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A Terrible Love of War (original 2004; edition 2004)
A Terrible Love of War by James Hillman (2004)
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Amazon.com Product Description (ISBN 0143034928, Paperback)
War is a timeless force in the human imagination—and, indeed, in daily life. Engaged in the activity of destruction, its soldiers and its victims discover a paradoxical yet profound sense of existing, of being human. In A Terrible Love of War, James Hillman, one of today’s most respected psychologists, undertakes a groundbreaking examination of the essence of war, its psychological origins and inhuman behaviors. Utilizing reports from many fronts and times, letters from combatants, analyses by military authorities, classic myths, and writings from great thinkers, including Twain, Tolstoy, Kant, Arendt, Foucault, and Levinas, Hillman’s broad sweep and detailed research bring a fundamentally new understanding to humanity’s simultaneous attraction and aversion to war. This is a compelling, necessary book in a violent world.
(retrieved from Amazon Thu, 12 Mar 2015 18:18:36 -0400)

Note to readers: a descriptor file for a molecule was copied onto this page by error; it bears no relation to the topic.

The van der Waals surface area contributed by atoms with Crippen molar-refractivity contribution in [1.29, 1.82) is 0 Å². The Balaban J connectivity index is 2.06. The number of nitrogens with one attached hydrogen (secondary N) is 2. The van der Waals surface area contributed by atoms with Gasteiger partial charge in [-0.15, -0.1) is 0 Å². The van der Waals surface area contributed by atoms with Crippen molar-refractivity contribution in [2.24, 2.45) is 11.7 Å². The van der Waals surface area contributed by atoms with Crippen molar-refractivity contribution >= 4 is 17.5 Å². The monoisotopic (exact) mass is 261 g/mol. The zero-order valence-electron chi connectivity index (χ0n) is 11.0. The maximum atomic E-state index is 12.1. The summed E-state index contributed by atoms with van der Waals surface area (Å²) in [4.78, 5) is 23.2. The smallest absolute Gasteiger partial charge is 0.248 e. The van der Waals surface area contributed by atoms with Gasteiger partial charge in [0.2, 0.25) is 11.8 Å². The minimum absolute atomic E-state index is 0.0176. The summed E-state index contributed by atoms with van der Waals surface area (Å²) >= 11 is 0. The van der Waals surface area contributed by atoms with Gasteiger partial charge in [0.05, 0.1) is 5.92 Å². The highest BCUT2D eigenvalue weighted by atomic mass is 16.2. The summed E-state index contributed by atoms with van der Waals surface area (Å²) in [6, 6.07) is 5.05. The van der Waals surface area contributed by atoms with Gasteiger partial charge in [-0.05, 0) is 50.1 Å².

"War fosters an impossible collection of opposites: murder, soldierly comradeship, torture, religious conviction, the destruction of the earth, patriotism, annihilation, hope for immortal glory. Wartime seems to propel life to its most vivid, most meaningful level. Engaged in the activity of destruction, its soldiers and its victims discover a profound sense of existing, of being human. The mind withdraws from this paradox, and, indeed, few writers have taken on the task of unlocking the baleful, intoxicating, and necessary force that is war. Instead, the bare fact that war has dominated human history since the earliest records and seems always ready to break out is ignored, condemned, or lamented."."James Hillman, recognized worldwide as a creative innovator in clinical and cultural psychology, draws upon his original thinking to uncover the essence of war. Examining reports from many fronts and times, letters from combatants, analyses by military authorities, and writings from Twain and Tolstoy, Kant, Arendt, Foucault, and Levinas, Hillman's broad sweep and detailed research bring a fundamentally new understanding to war's love and terror. Moreover, he reveals war to be a mythological force - Mars as a god that resides not only within the minds of generals but also within the souls of all mankind, within the tenets of our religions, within the very soil beneath our feet. Rather than dismissing war as the machinations of evil men, Hillman argues that through clear-eyed investigation, we can comprehend its myriad contradictions, and more than that, we can learn how to tame it."--BOOK JACKET.
(summary from another edition)
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